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Bolting is not always a bad thing! It can actually be beneficial because it forces the plant to do what it’s naturally supposed to do.

Herbs That Bolt

The best herbs to grow are the ones that will bolt in hot weather, such as:

Anise – This herb has a sweet licorice taste and can reach up to 5 feet in height. It blooms in bright yellow flowers that are shaped like stars.

Basil – This is one of the most popular culinary herbs due to its amazing scent and flavor. The flowers are small and white with purple centers.

Chamomile – This is an annual flower that is used to make tea. It has a very soothing scent and can be used to help relieve stomach pains.

Dill – This herb has feathery leaves with yellow flowers that usually bloom in the summer. It’s also one of the easiest herbs to grow from seed.

Fennel – Fennel has light green foliage with yellow flowers that bloom from tall stems. It has a sweet licorice taste that is used in many Italian dishes.

Lavender – This herb is very fragrant and is known for its anti-bacterial properties. It’s popular for use in sachets and oils and can reach up to 4 feet in height.

Marjoram – This herb has small leaves with spikes on them that resemble oregano. The flowers are white with a purple center and have a strong scent.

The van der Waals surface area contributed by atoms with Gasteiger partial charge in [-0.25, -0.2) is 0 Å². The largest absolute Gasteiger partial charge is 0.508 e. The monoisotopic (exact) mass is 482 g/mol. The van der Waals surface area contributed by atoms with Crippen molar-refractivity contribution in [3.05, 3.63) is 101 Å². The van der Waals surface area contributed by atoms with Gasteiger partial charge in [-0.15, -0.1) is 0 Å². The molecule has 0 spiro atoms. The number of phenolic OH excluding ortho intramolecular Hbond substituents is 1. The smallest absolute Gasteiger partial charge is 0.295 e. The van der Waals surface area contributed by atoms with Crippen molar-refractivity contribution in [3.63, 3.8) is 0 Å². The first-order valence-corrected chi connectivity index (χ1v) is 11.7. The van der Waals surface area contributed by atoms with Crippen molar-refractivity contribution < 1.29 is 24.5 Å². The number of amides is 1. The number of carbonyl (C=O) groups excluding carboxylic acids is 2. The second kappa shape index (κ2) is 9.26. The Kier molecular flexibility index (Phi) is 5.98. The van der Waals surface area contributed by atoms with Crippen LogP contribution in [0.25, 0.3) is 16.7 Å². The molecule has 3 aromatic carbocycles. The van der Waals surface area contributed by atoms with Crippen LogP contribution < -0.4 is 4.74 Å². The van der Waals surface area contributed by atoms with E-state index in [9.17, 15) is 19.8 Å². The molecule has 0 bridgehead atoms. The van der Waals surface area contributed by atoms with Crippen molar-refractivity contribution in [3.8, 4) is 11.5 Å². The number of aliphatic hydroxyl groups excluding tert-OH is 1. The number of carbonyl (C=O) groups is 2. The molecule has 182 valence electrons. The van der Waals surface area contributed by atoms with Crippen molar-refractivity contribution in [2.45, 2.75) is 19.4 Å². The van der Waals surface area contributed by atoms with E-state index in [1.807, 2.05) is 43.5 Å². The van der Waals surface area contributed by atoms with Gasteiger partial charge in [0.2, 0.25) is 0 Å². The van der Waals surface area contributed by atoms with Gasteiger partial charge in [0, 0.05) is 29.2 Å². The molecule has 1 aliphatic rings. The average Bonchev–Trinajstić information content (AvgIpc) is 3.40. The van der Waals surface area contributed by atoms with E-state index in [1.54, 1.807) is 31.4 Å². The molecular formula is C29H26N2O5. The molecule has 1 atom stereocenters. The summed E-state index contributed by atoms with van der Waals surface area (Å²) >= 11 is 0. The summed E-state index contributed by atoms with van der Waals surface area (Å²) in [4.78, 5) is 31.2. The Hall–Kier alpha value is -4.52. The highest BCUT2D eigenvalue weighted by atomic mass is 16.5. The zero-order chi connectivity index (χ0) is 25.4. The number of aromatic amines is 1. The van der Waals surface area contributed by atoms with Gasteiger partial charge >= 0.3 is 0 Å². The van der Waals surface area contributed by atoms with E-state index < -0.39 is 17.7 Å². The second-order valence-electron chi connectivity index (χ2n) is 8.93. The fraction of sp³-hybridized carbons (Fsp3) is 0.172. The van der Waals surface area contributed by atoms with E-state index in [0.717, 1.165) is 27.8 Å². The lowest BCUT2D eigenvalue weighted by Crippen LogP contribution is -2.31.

Mint – This is one of the most popular culinary herbs. It spreads quickly, has a sweet smell, and is often used to help freshen breath.

Oregano – This herb has small leaves with a spike on them. It has a strong scent but not quite as strong as marjoram.

The flowers bloom in white with a purple center.

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Parsley – This herb has flat leafs that are used to garnish food. It has a mild flavor and is also used in many culinary dishes.

Rosemary – This herb has needle-like leaves and is known for improving memory. It has a piney scent and blooms in yellow flowers shaped like umbrellas.

Sage – This herb has a bitter and pungent taste and is often used in meat dishes. It blooms in white flowers that are shaped like stars.

Tarragon – This is one of the hardest herbs to grow, but it has a unique taste that enhances almost any food. The flowers bloom in small pink bundles.

Thyme – This herb is very popular in cooking due to its amazing scent and flavor. It has pink flowers that grow on short stems.